Chicago-raised hip-hop star and social activist Common will perform a free concert in Brooklyn’s Prospect Park on June 5, to open the 40th anniversary season of the BRIC Celebrate Brooklyn! Festival, one of the nation’s longest-running free summer festivals.
This year’s full lineup of free BRIC Celebrate Brooklyn! Festival shows has not yet been announced. Ticketed benefit shows at the Prospect Park bandshell will feature The Decemberists June 13th, Vance Joy and Alice Merton June 14, Joe Russo’s Dead July 19 and Good Vibes with Jason Moran and Brett Dennen Aug. 7.
Presented by BRIC, a non-profit and leading presenter of free cultural programming in Brooklyn, the Celebrate Brooklyn! Festival has reflected the remarkable diversity of its home borough since its launch in 1979 and its opening concert is marquee event of the New York summer season. In recent years, artists booked to open the festival include: Chaka Khan, David Byrne, Jimmy Cliff, Janelle Monáe and Sharon Jones & The Dap-Kings, in one of Jones’ final concerts.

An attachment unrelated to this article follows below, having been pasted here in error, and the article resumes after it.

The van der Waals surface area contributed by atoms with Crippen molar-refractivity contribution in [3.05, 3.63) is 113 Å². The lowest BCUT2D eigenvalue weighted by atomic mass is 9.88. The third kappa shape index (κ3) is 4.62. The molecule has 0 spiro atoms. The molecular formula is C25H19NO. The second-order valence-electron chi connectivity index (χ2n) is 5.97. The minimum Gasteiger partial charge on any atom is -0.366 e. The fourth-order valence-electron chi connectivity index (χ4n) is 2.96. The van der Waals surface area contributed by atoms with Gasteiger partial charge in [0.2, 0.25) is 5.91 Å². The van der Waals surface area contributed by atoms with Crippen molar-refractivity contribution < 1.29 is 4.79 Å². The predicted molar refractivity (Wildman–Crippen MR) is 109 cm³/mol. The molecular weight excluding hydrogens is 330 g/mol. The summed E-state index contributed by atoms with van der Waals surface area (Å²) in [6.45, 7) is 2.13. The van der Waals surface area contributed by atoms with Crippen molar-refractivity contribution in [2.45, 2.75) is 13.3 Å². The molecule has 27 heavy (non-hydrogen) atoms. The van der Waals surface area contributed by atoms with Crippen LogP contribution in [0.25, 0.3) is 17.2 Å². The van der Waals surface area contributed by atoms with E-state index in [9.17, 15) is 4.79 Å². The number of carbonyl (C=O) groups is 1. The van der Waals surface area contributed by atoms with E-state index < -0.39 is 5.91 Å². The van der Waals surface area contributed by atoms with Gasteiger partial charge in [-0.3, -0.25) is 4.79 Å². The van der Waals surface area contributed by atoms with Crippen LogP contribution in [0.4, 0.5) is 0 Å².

In 2015, Common appeared in the Oscar-nominated film Selma about the civil rights marches of the 1965. With John Legend, he shared an Academy Award and a Golden Globe Award for the song “Glory,” which was featured in the film. His most recent studio album, Black America Again, released in 2016, included the title track, which he performed with Stevie Wonder; and the closing anthem “Letter to the Free;” heard on Ava Duvernay’s Oscar-nominated documentary 13TH, for which Common also received a 2017 Emmy for best music and lyrics.
Common’s performance will be preceded by an opening night gala, which will honor BRIC president Leslie Griesbach Schultz, who has announced she will step down from her position in June. Under Schultz’s leadership, since 2005, BRIC has grown from $3.7 million to $15.8 million in annual operating revenues and significantly expanded its programming, education initiatives and community-engagement work.
“Leslie has been a driving force behind the growth of BRIC and its expanding role as a leader in the New York City cultural landscape,” says Hilary Ackermann, chair of the BRIC board of directors. “BRIC would not be where it is today, were it not for Leslie’s stewardship. The Board is thrilled for the opportunity to honor her extraordinary legacy among BRIC’s closest friends and partners.”